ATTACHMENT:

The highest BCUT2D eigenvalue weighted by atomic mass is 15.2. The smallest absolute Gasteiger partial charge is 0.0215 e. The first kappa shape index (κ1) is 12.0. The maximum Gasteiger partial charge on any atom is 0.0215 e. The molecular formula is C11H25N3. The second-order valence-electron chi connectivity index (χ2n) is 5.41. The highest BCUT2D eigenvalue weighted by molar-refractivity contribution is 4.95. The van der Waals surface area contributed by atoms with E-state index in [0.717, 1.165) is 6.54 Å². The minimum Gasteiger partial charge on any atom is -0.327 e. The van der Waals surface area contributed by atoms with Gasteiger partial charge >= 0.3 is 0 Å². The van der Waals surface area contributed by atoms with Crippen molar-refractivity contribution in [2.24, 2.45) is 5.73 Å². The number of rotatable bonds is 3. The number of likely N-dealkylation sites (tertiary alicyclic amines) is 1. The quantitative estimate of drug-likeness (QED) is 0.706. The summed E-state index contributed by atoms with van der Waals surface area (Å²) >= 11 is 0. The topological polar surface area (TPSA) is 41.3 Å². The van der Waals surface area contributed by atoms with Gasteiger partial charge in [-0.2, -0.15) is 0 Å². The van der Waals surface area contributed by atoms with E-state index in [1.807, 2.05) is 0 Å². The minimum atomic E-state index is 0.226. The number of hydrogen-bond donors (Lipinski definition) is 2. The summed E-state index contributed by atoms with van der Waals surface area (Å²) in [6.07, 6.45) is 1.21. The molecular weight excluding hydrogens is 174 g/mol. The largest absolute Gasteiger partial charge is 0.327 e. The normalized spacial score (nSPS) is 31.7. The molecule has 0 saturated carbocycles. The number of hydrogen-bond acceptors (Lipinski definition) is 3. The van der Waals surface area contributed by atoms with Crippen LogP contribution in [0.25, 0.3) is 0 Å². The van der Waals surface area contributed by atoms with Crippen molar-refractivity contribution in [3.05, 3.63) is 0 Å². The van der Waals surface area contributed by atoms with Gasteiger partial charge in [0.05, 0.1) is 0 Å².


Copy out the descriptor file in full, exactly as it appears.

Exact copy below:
The highest BCUT2D eigenvalue weighted by atomic mass is 15.2. The smallest absolute Gasteiger partial charge is 0.0215 e. The first kappa shape index (κ1) is 12.0. The maximum Gasteiger partial charge on any atom is 0.0215 e. The molecular formula is C11H25N3. The second-order valence-electron chi connectivity index (χ2n) is 5.41. The highest BCUT2D eigenvalue weighted by molar-refractivity contribution is 4.95. The van der Waals surface area contributed by atoms with E-state index in [0.717, 1.165) is 6.54 Å². The minimum Gasteiger partial charge on any atom is -0.327 e. The van der Waals surface area contributed by atoms with Gasteiger partial charge >= 0.3 is 0 Å². The van der Waals surface area contributed by atoms with Crippen molar-refractivity contribution in [2.24, 2.45) is 5.73 Å². The number of rotatable bonds is 3. The number of likely N-dealkylation sites (tertiary alicyclic amines) is 1. The quantitative estimate of drug-likeness (QED) is 0.706. The summed E-state index contributed by atoms with van der Waals surface area (Å²) >= 11 is 0. The topological polar surface area (TPSA) is 41.3 Å². The van der Waals surface area contributed by atoms with Gasteiger partial charge in [-0.2, -0.15) is 0 Å². The van der Waals surface area contributed by atoms with E-state index in [1.807, 2.05) is 0 Å². The minimum atomic E-state index is 0.226. The number of hydrogen-bond donors (Lipinski definition) is 2. The summed E-state index contributed by atoms with van der Waals surface area (Å²) in [6.07, 6.45) is 1.21. The molecular weight excluding hydrogens is 174 g/mol. The largest absolute Gasteiger partial charge is 0.327 e. The normalized spacial score (nSPS) is 31.7. The molecule has 0 saturated carbocycles. The number of hydrogen-bond acceptors (Lipinski definition) is 3. The van der Waals surface area contributed by atoms with Crippen LogP contribution in [0.25, 0.3) is 0 Å². The van der Waals surface area contributed by atoms with Crippen molar-refractivity contribution in [3.05, 3.63) is 0 Å². The van der Waals surface area contributed by atoms with Gasteiger partial charge in [0.05, 0.1) is 0 Å².